4 Economic Trends Impacting Construction for the Next 5 Years
Published on by Tyler Noel in Construction
Declining health and growing data are two of the four major economic trends that will shape the construction industry over the next half-decade, according to a new report by construction research and consulting firm FMI.
In “The New Economy Versus the Old Economy: Winners and Losers in Tomorrow’s Built Environment” FMI pros outline the four macro trends, driven by the way people are living and working in the post-pandemic world.
The Four trends
Urbanization –80% of Americans live in an urban area. They do most of their shopping online, including groceries. This means that logistics and cold storage facilities will continue to be in demand.
Declining Health – 60% of American adults are on daily prescription medication and patients are getting caught up on routine exams after a decline during the pandemic. Healthcare facilities will continue to be in demand though there’s some concern about the lack of medical staff that may inhibit providers from building.
Growing Data – A 50% increase in data center spending is projected in the next five years. This is driven by the continued evolution of technology along with the trend toward remote work. Pre-pandemic, just 5% of U.S. employees worked from home while 50% do today.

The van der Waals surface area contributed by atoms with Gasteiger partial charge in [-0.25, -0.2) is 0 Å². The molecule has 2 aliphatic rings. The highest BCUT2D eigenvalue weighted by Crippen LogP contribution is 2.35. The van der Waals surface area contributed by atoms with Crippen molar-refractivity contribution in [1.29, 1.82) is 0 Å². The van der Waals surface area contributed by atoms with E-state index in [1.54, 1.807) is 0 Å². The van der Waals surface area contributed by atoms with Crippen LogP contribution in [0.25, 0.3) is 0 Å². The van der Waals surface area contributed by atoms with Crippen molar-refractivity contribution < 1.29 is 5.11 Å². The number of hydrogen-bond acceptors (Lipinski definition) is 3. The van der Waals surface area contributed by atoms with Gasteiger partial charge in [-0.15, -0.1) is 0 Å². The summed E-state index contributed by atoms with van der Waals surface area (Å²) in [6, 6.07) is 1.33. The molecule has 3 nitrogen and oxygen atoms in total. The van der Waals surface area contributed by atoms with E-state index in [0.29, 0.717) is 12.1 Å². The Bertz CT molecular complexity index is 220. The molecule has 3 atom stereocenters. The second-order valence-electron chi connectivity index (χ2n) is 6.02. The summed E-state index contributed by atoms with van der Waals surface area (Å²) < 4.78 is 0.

Power Distribution – Natural disasters have caused record power outages in recent years and are forcing the U.S. to invest in its energy infrastructure. The recent Inflation Reduction Act has multiple energy incentives that will drive producers to strengthen the power grid by investing in renewable sources.
Where we’ll feel the impact
Southeastern states are expected to see the biggest benefits from these trends with labor and business flowing into those areas while western and northeastern states are seeing a contraction in their local economies, particularly in the labor market.
Additionally, these projects are expected to be larger and more complex, many of them considered “megaprojects.” Projects at this scale tend to require additional cooperation between contractors to properly integrate various complex phases – they also require tight timelines, which will highlight the industry’s labor shortage woes.
New challenges mean new opportunity
While there are challenges present in the market, there is also opportunity. Knowing where to position your company in the market can be crucial to success.
If you’d like to talk about how these trends may impact your construction business, or want to find a better, more efficient process or improve your bottom-line business results, contact us for a free consultation with one of our top construction industry pros. As always, we’re here to help.